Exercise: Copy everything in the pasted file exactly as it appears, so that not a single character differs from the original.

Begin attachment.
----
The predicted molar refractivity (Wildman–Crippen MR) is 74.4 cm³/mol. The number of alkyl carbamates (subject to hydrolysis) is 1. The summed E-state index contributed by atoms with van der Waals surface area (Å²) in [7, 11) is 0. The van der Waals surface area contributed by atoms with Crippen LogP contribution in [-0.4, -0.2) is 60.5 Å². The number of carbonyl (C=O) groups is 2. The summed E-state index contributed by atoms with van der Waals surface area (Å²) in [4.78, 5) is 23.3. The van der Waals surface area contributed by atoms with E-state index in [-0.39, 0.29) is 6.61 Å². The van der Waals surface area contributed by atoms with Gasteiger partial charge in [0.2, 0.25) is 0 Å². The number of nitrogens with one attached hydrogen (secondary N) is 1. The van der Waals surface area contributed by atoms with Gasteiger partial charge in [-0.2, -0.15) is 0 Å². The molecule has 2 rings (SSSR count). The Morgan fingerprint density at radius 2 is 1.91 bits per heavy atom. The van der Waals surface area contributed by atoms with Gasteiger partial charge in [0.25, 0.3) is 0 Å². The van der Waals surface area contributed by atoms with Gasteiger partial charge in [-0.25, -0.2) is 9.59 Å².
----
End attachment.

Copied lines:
The predicted molar refractivity (Wildman–Crippen MR) is 74.4 cm³/mol. The number of alkyl carbamates (subject to hydrolysis) is 1. The summed E-state index contributed by atoms with van der Waals surface area (Å²) in [7, 11) is 0. The van der Waals surface area contributed by atoms with Crippen LogP contribution in [-0.4, -0.2) is 60.5 Å². The number of carbonyl (C=O) groups is 2. The summed E-state index contributed by atoms with van der Waals surface area (Å²) in [4.78, 5) is 23.3. The van der Waals surface area contributed by atoms with E-state index in [-0.39, 0.29) is 6.61 Å². The van der Waals surface area contributed by atoms with Gasteiger partial charge in [0.2, 0.25) is 0 Å². The number of nitrogens with one attached hydrogen (secondary N) is 1. The van der Waals surface area contributed by atoms with Gasteiger partial charge in [-0.2, -0.15) is 0 Å². The molecule has 2 rings (SSSR count). The Morgan fingerprint density at radius 2 is 1.91 bits per heavy atom. The van der Waals surface area contributed by atoms with Gasteiger partial charge in [0.25, 0.3) is 0 Å². The van der Waals surface area contributed by atoms with Gasteiger partial charge in [-0.25, -0.2) is 9.59 Å².